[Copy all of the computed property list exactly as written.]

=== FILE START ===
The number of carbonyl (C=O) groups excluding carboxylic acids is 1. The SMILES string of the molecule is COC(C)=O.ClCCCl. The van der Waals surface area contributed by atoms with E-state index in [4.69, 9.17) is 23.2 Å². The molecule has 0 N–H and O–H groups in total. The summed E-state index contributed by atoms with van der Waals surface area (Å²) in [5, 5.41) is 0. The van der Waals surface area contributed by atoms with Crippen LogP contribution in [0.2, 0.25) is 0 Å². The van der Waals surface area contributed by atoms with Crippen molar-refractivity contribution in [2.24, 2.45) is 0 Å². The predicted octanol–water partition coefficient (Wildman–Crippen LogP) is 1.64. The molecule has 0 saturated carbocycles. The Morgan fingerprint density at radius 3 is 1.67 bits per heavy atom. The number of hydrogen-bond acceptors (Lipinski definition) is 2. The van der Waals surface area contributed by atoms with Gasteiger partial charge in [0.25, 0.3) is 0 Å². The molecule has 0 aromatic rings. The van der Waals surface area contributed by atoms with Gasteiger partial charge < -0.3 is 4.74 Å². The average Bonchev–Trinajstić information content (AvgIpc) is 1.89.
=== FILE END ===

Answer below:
The number of carbonyl (C=O) groups excluding carboxylic acids is 1. The SMILES string of the molecule is COC(C)=O.ClCCCl. The van der Waals surface area contributed by atoms with E-state index in [4.69, 9.17) is 23.2 Å². The molecule has 0 N–H and O–H groups in total. The summed E-state index contributed by atoms with van der Waals surface area (Å²) in [5, 5.41) is 0. The van der Waals surface area contributed by atoms with Crippen LogP contribution in [0.2, 0.25) is 0 Å². The van der Waals surface area contributed by atoms with Crippen molar-refractivity contribution in [2.24, 2.45) is 0 Å². The predicted octanol–water partition coefficient (Wildman–Crippen LogP) is 1.64. The molecule has 0 saturated carbocycles. The Morgan fingerprint density at radius 3 is 1.67 bits per heavy atom. The number of hydrogen-bond acceptors (Lipinski definition) is 2. The van der Waals surface area contributed by atoms with Gasteiger partial charge in [0.25, 0.3) is 0 Å². The molecule has 0 aromatic rings. The van der Waals surface area contributed by atoms with Gasteiger partial charge < -0.3 is 4.74 Å². The average Bonchev–Trinajstić information content (AvgIpc) is 1.89.